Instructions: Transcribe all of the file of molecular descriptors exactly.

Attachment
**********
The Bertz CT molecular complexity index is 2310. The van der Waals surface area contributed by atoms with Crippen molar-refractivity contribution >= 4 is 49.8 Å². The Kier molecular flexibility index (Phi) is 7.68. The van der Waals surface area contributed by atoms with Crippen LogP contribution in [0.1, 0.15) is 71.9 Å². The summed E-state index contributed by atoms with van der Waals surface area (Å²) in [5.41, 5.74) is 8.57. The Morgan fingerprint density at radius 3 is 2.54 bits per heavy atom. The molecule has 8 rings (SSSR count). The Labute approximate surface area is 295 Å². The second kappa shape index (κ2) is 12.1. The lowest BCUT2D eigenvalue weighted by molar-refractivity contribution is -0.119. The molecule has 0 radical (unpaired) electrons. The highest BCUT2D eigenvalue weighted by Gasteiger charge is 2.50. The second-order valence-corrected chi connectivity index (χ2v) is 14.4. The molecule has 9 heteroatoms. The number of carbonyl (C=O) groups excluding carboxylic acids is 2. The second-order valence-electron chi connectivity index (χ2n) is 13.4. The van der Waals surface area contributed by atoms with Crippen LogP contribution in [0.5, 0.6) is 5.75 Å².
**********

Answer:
The Bertz CT molecular complexity index is 2310. The van der Waals surface area contributed by atoms with Crippen molar-refractivity contribution >= 4 is 49.8 Å². The Kier molecular flexibility index (Phi) is 7.68. The van der Waals surface area contributed by atoms with Crippen LogP contribution in [0.1, 0.15) is 71.9 Å². The summed E-state index contributed by atoms with van der Waals surface area (Å²) in [5.41, 5.74) is 8.57. The Morgan fingerprint density at radius 3 is 2.54 bits per heavy atom. The molecule has 8 rings (SSSR count). The Labute approximate surface area is 295 Å². The second kappa shape index (κ2) is 12.1. The lowest BCUT2D eigenvalue weighted by molar-refractivity contribution is -0.119. The molecule has 0 radical (unpaired) electrons. The highest BCUT2D eigenvalue weighted by Gasteiger charge is 2.50. The second-order valence-corrected chi connectivity index (χ2v) is 14.4. The molecule has 9 heteroatoms. The number of carbonyl (C=O) groups excluding carboxylic acids is 2. The second-order valence-electron chi connectivity index (χ2n) is 13.4. The van der Waals surface area contributed by atoms with Crippen LogP contribution in [0.5, 0.6) is 5.75 Å².